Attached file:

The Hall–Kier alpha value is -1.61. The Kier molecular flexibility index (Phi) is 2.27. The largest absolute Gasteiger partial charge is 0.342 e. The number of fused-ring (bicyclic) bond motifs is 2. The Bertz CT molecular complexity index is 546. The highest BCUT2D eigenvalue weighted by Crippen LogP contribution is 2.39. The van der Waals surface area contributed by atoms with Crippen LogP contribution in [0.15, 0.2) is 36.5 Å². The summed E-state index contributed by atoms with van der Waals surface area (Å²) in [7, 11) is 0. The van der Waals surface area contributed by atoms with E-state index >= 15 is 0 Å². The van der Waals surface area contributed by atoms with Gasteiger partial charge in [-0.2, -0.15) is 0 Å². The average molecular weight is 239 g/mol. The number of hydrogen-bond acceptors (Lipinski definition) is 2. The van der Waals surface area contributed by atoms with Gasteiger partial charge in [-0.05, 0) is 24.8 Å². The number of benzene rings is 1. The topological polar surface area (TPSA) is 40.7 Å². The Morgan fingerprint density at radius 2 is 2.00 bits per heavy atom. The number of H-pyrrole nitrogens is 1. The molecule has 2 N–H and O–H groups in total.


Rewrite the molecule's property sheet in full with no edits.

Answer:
The Hall–Kier alpha value is -1.61. The Kier molecular flexibility index (Phi) is 2.27. The largest absolute Gasteiger partial charge is 0.342 e. The number of fused-ring (bicyclic) bond motifs is 2. The Bertz CT molecular complexity index is 546. The highest BCUT2D eigenvalue weighted by Crippen LogP contribution is 2.39. The van der Waals surface area contributed by atoms with Crippen LogP contribution in [0.15, 0.2) is 36.5 Å². The summed E-state index contributed by atoms with van der Waals surface area (Å²) in [7, 11) is 0. The van der Waals surface area contributed by atoms with E-state index >= 15 is 0 Å². The van der Waals surface area contributed by atoms with Gasteiger partial charge in [-0.2, -0.15) is 0 Å². The average molecular weight is 239 g/mol. The number of hydrogen-bond acceptors (Lipinski definition) is 2. The van der Waals surface area contributed by atoms with Gasteiger partial charge in [-0.05, 0) is 24.8 Å². The number of benzene rings is 1. The topological polar surface area (TPSA) is 40.7 Å². The Morgan fingerprint density at radius 2 is 2.00 bits per heavy atom. The number of H-pyrrole nitrogens is 1. The molecule has 2 N–H and O–H groups in total.